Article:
The market has started the week higher, with global investor sentiment boosted by record highs on Wall Street.
Investors appear increasingly confident equity markets will be able to withstand an inevitable reduction in stimulus from the US Federal Reserve in coming months.
On Monday, the benchmark S&P/ASX 200 Index added 16.9 points, or 0.3 per cent, to 5352.8 after taking a positive lead from the US, where the S&P 500 closed at a record 1804.76 points and the Dow Jones rose to a record 16064.77.
"Both the S&P 500 and Dow Jones in record territory is proof that positive economic data is finally being recognised as a good thing, rather than making the market nervous that signs of growth could make tapering more imminent," Arnhem Investment Management head trader Simon Twiss said. "The US housing starts and consumer confidence numbers [due for release on Tuesday night Australian time] are likely to be a focus for investors this week because of their ability to influence when the Federal Reserve starts winding back the value of its asset purchases."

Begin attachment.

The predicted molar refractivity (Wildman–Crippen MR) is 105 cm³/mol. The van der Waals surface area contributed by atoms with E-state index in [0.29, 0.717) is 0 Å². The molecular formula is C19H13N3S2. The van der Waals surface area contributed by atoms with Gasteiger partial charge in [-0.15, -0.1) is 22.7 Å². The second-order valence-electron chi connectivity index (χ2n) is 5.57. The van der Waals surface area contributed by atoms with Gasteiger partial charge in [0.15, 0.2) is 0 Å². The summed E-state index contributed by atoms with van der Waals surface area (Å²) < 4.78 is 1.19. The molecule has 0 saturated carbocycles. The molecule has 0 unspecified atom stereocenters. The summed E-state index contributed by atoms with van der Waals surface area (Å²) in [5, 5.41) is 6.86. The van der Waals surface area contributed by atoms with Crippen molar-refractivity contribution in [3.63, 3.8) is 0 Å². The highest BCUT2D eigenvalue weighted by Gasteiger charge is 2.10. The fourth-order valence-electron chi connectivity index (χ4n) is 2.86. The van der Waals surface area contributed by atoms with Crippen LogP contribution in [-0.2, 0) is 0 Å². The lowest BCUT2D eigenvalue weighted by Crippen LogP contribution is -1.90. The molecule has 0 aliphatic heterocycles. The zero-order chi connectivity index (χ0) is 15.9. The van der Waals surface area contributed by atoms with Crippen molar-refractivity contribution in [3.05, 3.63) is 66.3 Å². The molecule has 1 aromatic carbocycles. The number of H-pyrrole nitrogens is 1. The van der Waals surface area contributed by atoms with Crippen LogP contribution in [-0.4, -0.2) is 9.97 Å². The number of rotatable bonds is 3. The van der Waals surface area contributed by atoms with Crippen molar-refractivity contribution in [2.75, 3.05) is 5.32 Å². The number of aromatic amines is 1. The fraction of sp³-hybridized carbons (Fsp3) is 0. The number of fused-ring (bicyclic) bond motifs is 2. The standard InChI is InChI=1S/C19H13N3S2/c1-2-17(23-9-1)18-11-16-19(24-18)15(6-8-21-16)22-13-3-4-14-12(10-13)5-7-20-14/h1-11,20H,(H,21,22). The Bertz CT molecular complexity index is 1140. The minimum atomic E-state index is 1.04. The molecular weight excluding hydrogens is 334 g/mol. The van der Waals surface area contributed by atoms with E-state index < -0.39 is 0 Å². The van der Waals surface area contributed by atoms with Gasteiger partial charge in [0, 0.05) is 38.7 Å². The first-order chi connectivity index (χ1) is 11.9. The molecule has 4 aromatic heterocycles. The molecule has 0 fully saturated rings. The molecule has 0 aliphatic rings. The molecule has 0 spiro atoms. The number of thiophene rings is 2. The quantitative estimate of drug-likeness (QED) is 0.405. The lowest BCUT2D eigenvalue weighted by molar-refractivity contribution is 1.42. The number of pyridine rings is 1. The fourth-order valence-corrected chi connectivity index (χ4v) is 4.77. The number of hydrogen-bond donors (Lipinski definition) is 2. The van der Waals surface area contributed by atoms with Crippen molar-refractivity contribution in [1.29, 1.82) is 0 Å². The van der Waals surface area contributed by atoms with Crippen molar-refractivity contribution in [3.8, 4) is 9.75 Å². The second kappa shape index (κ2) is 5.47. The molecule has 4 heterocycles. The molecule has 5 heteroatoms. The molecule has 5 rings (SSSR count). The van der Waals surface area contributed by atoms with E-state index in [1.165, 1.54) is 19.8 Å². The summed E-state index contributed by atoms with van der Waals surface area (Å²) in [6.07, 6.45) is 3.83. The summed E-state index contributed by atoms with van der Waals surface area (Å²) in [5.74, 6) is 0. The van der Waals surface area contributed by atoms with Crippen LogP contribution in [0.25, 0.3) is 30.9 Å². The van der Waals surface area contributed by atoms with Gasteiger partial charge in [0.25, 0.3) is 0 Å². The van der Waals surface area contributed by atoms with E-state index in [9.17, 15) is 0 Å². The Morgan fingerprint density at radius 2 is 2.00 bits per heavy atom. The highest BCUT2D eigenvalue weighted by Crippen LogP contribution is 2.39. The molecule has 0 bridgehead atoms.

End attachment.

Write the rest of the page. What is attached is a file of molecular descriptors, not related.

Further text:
Healthcare was the best-performing sector, up 1.2 per cent, as several exchange rate-sensitive health stocks benefited from a fall in the dollar to US91.47 at the local close, down from US91.76 at Friday's close.
Commonwealth Bank dropped 0.3 per cent to $76.27, while ANZ rose 0.4 per cent to $31.79, National Australia Bank added 0.5 per cent to $34.10 and Westpac edged up 0.1 per cent to $32.52.
Goodman Fielder shed 7.1 per cent to 65.5¢. Warrnambool Cheese & Butter Factory added 2 per cent to $9.23 after Canadian suitor Saputo raised its offer to $9.20 a share.
Australia's two biggest miners closed higher after the spot price of iron ore, landed in China, added 0.2 per cent to $US136.50 a tonne. BHP Billiton rose 0.2 per cent to $37.89, while Rio Tinto gained 0.2 per cent to $65.40.
Goldminers suffered as the spot price of gold dipped to $US1239.05 at the local close. Energy stocks were mostly lower as the Brent crude oil price fell 2.3 per cent to $US108.53 a barrel.